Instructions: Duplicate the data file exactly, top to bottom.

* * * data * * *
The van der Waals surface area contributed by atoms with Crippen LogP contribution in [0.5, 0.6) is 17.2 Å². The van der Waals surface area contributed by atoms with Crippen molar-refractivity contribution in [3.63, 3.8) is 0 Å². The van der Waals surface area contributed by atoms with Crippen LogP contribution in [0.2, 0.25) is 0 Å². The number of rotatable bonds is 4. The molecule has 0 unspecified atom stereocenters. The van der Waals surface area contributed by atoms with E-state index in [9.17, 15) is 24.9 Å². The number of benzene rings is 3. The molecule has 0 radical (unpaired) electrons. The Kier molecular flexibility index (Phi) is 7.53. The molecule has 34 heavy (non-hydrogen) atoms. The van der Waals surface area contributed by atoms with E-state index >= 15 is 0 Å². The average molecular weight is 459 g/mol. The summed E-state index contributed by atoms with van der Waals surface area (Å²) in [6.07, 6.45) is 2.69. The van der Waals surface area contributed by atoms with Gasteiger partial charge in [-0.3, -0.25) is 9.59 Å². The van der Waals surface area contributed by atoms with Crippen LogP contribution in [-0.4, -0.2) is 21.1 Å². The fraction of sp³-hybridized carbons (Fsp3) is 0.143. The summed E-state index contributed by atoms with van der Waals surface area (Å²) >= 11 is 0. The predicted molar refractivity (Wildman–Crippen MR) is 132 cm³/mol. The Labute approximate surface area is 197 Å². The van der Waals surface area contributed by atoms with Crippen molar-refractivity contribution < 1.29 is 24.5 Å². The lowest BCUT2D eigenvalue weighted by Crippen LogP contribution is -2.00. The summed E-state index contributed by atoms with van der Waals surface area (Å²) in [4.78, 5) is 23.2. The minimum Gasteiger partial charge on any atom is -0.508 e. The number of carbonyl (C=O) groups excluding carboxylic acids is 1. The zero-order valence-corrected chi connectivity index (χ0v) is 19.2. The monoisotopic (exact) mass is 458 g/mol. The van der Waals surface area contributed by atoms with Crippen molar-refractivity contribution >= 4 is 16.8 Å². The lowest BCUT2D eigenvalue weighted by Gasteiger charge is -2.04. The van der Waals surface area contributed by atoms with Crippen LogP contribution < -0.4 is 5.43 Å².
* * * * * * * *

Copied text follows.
The van der Waals surface area contributed by atoms with Crippen LogP contribution in [0.5, 0.6) is 17.2 Å². The van der Waals surface area contributed by atoms with Crippen molar-refractivity contribution in [3.63, 3.8) is 0 Å². The van der Waals surface area contributed by atoms with Crippen LogP contribution in [0.2, 0.25) is 0 Å². The number of rotatable bonds is 4. The molecule has 0 unspecified atom stereocenters. The van der Waals surface area contributed by atoms with E-state index in [9.17, 15) is 24.9 Å². The number of benzene rings is 3. The molecule has 0 radical (unpaired) electrons. The Kier molecular flexibility index (Phi) is 7.53. The molecule has 34 heavy (non-hydrogen) atoms. The van der Waals surface area contributed by atoms with E-state index >= 15 is 0 Å². The average molecular weight is 459 g/mol. The summed E-state index contributed by atoms with van der Waals surface area (Å²) in [6.07, 6.45) is 2.69. The van der Waals surface area contributed by atoms with Gasteiger partial charge in [-0.3, -0.25) is 9.59 Å². The van der Waals surface area contributed by atoms with Crippen LogP contribution in [-0.4, -0.2) is 21.1 Å². The fraction of sp³-hybridized carbons (Fsp3) is 0.143. The summed E-state index contributed by atoms with van der Waals surface area (Å²) >= 11 is 0. The predicted molar refractivity (Wildman–Crippen MR) is 132 cm³/mol. The Labute approximate surface area is 197 Å². The van der Waals surface area contributed by atoms with Crippen molar-refractivity contribution < 1.29 is 24.5 Å². The lowest BCUT2D eigenvalue weighted by Crippen LogP contribution is -2.00. The summed E-state index contributed by atoms with van der Waals surface area (Å²) in [4.78, 5) is 23.2. The minimum Gasteiger partial charge on any atom is -0.508 e. The number of carbonyl (C=O) groups excluding carboxylic acids is 1. The zero-order valence-corrected chi connectivity index (χ0v) is 19.2. The monoisotopic (exact) mass is 458 g/mol. The van der Waals surface area contributed by atoms with Crippen molar-refractivity contribution >= 4 is 16.8 Å². The lowest BCUT2D eigenvalue weighted by Gasteiger charge is -2.04. The van der Waals surface area contributed by atoms with Crippen LogP contribution < -0.4 is 5.43 Å².